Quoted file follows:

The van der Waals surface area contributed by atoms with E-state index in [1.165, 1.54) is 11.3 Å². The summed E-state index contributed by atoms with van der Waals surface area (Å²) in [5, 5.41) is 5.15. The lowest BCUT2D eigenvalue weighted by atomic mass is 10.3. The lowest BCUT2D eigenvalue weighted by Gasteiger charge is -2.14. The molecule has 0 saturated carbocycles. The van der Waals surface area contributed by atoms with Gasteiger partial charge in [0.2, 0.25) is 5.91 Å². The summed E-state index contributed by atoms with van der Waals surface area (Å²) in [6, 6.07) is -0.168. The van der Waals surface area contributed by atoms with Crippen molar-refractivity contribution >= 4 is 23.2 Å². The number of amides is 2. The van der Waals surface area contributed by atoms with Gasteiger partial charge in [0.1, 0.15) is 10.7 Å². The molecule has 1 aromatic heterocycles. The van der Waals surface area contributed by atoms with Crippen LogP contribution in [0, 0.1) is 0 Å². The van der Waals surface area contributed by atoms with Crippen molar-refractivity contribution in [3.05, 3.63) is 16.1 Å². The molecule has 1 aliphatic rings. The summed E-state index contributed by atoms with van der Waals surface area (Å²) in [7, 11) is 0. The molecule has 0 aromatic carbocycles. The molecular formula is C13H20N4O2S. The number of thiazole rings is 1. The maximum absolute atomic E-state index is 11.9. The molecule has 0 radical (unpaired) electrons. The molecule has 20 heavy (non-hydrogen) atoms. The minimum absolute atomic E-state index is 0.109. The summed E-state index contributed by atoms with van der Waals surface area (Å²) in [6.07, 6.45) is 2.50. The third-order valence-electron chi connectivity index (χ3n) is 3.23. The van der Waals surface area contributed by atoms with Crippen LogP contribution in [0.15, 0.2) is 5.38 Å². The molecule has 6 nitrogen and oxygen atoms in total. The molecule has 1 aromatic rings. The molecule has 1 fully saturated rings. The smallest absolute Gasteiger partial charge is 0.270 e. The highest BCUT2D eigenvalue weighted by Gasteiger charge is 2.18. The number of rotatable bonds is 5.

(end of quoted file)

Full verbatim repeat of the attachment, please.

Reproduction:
The van der Waals surface area contributed by atoms with E-state index in [1.165, 1.54) is 11.3 Å². The summed E-state index contributed by atoms with van der Waals surface area (Å²) in [5, 5.41) is 5.15. The lowest BCUT2D eigenvalue weighted by atomic mass is 10.3. The lowest BCUT2D eigenvalue weighted by Gasteiger charge is -2.14. The molecule has 0 saturated carbocycles. The van der Waals surface area contributed by atoms with Gasteiger partial charge in [0.2, 0.25) is 5.91 Å². The summed E-state index contributed by atoms with van der Waals surface area (Å²) in [6, 6.07) is -0.168. The van der Waals surface area contributed by atoms with Crippen molar-refractivity contribution >= 4 is 23.2 Å². The number of amides is 2. The van der Waals surface area contributed by atoms with Gasteiger partial charge in [0.1, 0.15) is 10.7 Å². The molecule has 1 aromatic heterocycles. The van der Waals surface area contributed by atoms with Crippen LogP contribution in [0, 0.1) is 0 Å². The van der Waals surface area contributed by atoms with Crippen molar-refractivity contribution in [3.05, 3.63) is 16.1 Å². The molecule has 1 aliphatic rings. The summed E-state index contributed by atoms with van der Waals surface area (Å²) in [7, 11) is 0. The molecule has 0 aromatic carbocycles. The molecular formula is C13H20N4O2S. The number of thiazole rings is 1. The maximum absolute atomic E-state index is 11.9. The molecule has 0 radical (unpaired) electrons. The molecule has 20 heavy (non-hydrogen) atoms. The minimum absolute atomic E-state index is 0.109. The summed E-state index contributed by atoms with van der Waals surface area (Å²) in [6.07, 6.45) is 2.50. The third-order valence-electron chi connectivity index (χ3n) is 3.23. The van der Waals surface area contributed by atoms with Crippen LogP contribution in [0.15, 0.2) is 5.38 Å². The molecule has 6 nitrogen and oxygen atoms in total. The molecule has 1 aromatic rings. The molecule has 1 fully saturated rings. The smallest absolute Gasteiger partial charge is 0.270 e. The highest BCUT2D eigenvalue weighted by Gasteiger charge is 2.18. The number of rotatable bonds is 5.